In a bold step away from what most executive coaches are doing, world renowned author and executive coach Marshall Goldsmith has a policy that he is paid only for results, not on how much time he spends with a client or on how much a client likes him. Goldsmith believes that neither is a good metric for achieving the kind of positive, long-term change in leadership behavior that a client expects or deserves. To facilitate long-term behavioral change, Goldsmith secures agreement on two key variables before starting his coaching engagements. First he finds out what the most important behavioral changes that are needed and then he determines the key stakeholders who will judge the outcome at the end of the coaching engagement. With these two variables determined at the outset, he then moves on to qualify the executive to ascertain whether he is ready and willing to change. In the fall of 2004, Goldsmith completed research on changing leadership behavior which involved 86,000 respondents. Goldsmith found that the key variable for successful long-term change is not the coach, but the coaching client and their co-workers. He believes that involving team members and stakeholders from the beginning can exponentially increase the value of the coaching process. 
Return on Investment
One reason that research studies on coaching are important is to document the benefits of the investment by quantifying a return on investment (ROI). According to authors Sheila Maher and Suzi Pomerantz, “There is an increasing need to document the specific and quantifiable benefits of our service as we enter the market maturity stage.”  They believe coaching is a service industry that has reached the mature phase of its life cycle due to the impressive growth that has occurred. The authors state that “no market is infinitely expandable” and that now is the time to “design interventions that will forestall decline, such as refining and relaunching the product to better meet the changing needs of the market.”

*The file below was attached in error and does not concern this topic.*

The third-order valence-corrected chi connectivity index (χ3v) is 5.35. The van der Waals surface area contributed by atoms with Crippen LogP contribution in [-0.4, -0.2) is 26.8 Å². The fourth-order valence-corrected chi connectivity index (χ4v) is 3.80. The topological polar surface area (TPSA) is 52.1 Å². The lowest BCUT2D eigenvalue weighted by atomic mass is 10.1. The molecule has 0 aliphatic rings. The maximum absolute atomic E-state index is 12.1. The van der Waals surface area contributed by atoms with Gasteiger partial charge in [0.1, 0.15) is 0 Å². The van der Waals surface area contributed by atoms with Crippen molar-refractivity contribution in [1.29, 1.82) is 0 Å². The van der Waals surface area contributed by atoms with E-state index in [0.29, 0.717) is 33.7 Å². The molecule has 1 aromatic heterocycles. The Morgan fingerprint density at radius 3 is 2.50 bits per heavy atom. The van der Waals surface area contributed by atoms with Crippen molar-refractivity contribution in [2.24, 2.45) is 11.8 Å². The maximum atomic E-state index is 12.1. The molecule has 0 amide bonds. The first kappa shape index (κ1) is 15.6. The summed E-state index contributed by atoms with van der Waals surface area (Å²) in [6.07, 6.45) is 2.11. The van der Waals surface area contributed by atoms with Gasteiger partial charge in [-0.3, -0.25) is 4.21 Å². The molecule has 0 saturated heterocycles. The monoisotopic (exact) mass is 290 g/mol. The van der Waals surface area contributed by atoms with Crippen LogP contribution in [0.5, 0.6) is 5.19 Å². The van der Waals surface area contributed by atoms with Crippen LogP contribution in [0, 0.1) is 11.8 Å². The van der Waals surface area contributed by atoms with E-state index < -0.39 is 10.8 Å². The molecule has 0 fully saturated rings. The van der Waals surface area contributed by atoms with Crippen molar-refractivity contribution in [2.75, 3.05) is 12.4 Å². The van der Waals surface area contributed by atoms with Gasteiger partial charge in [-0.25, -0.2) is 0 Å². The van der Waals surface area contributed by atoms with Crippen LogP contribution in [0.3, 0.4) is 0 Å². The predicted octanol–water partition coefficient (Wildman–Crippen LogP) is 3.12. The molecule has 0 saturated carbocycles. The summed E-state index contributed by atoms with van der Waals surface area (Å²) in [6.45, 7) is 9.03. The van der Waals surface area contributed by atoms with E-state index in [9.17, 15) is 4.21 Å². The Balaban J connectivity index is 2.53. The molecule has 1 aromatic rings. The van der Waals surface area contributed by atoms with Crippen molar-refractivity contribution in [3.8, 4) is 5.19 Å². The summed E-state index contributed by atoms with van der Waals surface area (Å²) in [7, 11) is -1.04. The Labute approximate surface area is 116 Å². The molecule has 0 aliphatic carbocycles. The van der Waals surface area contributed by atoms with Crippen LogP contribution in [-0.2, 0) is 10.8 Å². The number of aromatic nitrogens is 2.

Maher and Pomerantz borrow the product life cycle model to explain that coaching must be refined to add additional value and make coaching more responsive to changing client needs. They stated that this will restart the life cycle and hold off the decline stage, where it is possible that many coaches would be forced to leave the profession due to the decreased level of activity. Maher and Pomerantz recommend that more be done to credential coaches, internationalize the profession, and demonstrate a return on investment.
Stroud, a Senior Vice President with Right Management Consultants, reports that 93 percent of executives who have undergone coaching would recommend it to others. They acknowledge personal benefits that range from improved interpersonal skills and cultural sensitivity to a personal development plan and managerial effectiveness. Stroud states, “According to research, the coaching process delivered an average return on investment of nearly 600 percent.” She also states that “Seven out of ten individuals put the value of the return to the company at more than $100,000.” Stroud also found that the organizations reported measurable improvements in productivity, quality, organizational strength, customer service, and shareholder value. Download Article 1K Club